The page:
Thoughts on branding, design, writing and life by Kevin Potts. Established 2003.

Augmented Reality Does Not Have to Be a Douchebag's Wingman

A new concept demo showcases the near future of augmented reality. Unfortunately, instead of solving actual problems, it opts for shallow scenes of narcissism and sexism custom-built for the 1%.

Recently, Infinity Augmented Reality launched a video about the nearish future of augmented reality built upon what they humbly describe as “the first augmented reality software platform to connect universally with digital eyewear, smartphones and tablets, integrating multiple devices into one platform.”

Intriguing. But ultimately disappointing. Instead of augmented reality solving actual problems, their concept video reinforces and exacerbates all of the negative swirl most recently witnessed over Google Glass. Specifically: it’s a creepy product worn by creepy douchebags.

This three-minute joyride of masturbatory “because we can” technology showcases and promotes white entitlement, class elitism, sexism, and cheating. The near-incoherent “script” kneels before the alter of personal gain at the expense of others. It purposefully dismisses humility and privacy. After all, why play fair when you have cheat codes for society? The narrative could only have been devised by an American.

A Missed Opportunity

On one hand, the presentation lands tone-deaf to the current economic and societal challenges the world faces. On the other hand, the presentation fumbles away the product’s actual promise.

Taking a picture? Getting a weather report? Directions? Unlocking a car door? A speedometer? Dictating a Facebook message? That’s not revolution, it’s more interface.

The interesting bits — calculating billiards shots, face-scanning and tone recognition, playing digital dress-up with clothing inventory — glimpse at something more than an iPhone app. But ultimately, real-world challenges are traded away for rich white people inconveniences.

It’s too easy to paint this picture.

What if augmented reality were put to good use? A few ideas:

  • A farmer surveys their fields and evaluates each crop’s growing stage, patches of drought, soil health, evidence of disease. They are fed a prediction of optimal harvest time modeled on current trends and weather forecasts.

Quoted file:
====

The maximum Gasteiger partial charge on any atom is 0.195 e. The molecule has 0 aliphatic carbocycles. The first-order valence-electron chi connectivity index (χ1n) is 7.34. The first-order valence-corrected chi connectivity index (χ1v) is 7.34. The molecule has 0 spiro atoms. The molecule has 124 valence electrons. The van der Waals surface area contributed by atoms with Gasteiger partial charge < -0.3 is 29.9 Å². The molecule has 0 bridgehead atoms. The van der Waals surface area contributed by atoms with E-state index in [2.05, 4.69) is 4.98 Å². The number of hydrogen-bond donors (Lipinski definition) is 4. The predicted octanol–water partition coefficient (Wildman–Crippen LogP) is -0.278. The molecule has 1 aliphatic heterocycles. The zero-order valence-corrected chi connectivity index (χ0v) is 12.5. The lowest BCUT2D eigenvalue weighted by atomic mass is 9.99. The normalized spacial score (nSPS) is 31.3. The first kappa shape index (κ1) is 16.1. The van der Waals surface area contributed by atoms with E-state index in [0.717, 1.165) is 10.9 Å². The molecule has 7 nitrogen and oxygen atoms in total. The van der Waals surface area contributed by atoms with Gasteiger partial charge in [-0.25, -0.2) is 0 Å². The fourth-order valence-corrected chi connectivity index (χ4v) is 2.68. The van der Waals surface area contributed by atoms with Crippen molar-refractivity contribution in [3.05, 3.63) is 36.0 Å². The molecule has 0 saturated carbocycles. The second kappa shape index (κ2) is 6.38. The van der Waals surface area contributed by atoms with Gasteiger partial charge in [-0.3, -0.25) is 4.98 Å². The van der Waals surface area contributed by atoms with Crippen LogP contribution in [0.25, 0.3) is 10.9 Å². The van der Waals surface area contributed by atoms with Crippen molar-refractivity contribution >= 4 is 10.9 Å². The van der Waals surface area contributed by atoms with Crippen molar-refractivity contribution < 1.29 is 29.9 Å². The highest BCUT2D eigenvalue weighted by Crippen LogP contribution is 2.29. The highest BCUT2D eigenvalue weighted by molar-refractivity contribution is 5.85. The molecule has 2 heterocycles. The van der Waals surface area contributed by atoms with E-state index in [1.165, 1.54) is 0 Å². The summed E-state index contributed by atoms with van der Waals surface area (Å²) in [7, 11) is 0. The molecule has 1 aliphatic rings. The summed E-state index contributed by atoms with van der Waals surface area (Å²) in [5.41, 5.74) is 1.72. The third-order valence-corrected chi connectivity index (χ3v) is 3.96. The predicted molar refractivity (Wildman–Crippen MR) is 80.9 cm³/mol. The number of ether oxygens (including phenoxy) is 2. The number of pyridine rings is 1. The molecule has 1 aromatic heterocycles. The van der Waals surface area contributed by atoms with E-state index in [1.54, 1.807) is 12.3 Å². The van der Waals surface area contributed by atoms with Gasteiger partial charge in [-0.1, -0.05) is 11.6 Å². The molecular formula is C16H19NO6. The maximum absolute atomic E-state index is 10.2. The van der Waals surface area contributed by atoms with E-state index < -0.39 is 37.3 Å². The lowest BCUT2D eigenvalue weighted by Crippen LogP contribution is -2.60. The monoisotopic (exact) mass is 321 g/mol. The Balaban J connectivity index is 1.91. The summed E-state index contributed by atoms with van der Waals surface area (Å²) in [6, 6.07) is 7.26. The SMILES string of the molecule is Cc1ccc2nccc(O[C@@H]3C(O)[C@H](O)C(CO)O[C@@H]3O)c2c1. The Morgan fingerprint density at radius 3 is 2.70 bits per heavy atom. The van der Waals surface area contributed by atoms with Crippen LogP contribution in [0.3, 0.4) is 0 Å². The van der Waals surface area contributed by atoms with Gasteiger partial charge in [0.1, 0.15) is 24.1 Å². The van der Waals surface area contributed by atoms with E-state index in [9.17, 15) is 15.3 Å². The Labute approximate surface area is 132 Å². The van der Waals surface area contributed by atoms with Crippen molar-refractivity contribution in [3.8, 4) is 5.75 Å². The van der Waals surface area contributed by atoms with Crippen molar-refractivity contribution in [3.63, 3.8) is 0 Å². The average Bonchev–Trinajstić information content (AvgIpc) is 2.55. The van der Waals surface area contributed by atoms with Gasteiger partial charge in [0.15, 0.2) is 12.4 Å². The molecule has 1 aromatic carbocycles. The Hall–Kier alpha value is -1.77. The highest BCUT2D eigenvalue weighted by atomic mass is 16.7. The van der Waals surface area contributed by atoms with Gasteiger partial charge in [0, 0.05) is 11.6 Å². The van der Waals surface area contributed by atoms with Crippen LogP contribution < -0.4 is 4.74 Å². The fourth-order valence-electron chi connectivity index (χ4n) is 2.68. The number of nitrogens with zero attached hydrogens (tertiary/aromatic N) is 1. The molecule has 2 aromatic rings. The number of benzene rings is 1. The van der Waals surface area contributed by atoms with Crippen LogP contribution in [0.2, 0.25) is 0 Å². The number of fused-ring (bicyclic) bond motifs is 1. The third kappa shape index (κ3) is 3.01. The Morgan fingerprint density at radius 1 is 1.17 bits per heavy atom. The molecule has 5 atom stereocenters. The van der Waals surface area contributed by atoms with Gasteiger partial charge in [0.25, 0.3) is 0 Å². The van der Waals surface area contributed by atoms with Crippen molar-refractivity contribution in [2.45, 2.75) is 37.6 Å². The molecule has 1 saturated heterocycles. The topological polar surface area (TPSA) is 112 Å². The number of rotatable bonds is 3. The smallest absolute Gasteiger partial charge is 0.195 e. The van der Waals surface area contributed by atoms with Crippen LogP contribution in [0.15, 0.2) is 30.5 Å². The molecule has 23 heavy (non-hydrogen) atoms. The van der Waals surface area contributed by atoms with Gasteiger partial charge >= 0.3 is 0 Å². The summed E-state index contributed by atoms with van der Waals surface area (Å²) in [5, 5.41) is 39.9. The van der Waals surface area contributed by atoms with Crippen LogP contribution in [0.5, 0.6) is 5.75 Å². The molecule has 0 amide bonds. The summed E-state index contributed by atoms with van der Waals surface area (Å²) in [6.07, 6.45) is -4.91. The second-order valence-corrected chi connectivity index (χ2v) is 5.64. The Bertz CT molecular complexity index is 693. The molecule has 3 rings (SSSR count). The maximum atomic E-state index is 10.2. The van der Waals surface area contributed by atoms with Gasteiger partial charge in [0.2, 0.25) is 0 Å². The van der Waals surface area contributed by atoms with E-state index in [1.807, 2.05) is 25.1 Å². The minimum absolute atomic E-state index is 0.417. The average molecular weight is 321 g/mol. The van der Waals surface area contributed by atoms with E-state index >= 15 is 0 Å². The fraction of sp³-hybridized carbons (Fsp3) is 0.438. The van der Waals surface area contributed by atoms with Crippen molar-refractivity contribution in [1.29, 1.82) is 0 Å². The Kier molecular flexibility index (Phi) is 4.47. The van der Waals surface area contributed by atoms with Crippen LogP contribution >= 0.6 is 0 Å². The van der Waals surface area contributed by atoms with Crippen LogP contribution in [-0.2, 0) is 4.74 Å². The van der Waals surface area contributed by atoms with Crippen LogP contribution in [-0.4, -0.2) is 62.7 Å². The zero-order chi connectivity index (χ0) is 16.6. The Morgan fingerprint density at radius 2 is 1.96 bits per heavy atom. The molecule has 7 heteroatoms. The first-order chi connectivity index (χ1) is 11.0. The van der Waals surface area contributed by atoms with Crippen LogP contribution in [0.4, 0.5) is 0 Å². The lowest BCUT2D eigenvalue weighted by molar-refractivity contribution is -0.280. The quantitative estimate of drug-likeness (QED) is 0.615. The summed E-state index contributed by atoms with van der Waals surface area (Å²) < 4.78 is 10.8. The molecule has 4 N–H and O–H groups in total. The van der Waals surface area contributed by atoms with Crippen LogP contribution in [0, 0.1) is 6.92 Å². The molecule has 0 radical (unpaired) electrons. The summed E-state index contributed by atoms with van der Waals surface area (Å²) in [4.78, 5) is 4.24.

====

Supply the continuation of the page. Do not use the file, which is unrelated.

• A hiker instantly identifies the snake that just bit her.
  • A museum provides context to each piece in its collection, including deep magnification of details, the political environment and artist’s life-state at the time of creation, and a public forum about the piece from others currently in the building.
  • A traveler helps someone with a disabled vehicle on the side of the road with real-time directions for changing the tire.
  • A doctor accesses a new patient’s complete medical record — past visits, X-ray images, prescriptions, doctor notes, current insurance — to make an appropriate diagnosis.
  • A first-responder better evaluates wounds while having visibility into the quantity and position of medical supplies en route to the emergency.
  • An architect programs a prospective interior design to a room space so the client can literally walk through a concept.
  • A troop on the ground can better identify legitimate targets to reduce civilian casualties.
  • A foreigner receives translations for signs, signals and speech in real time.
  • A pedestrian passes a fundraiser and makes a donation on the spot.

We Can Do Better

Augmented reality can literally change the world. We can do better than a Day in the Life of a Douche.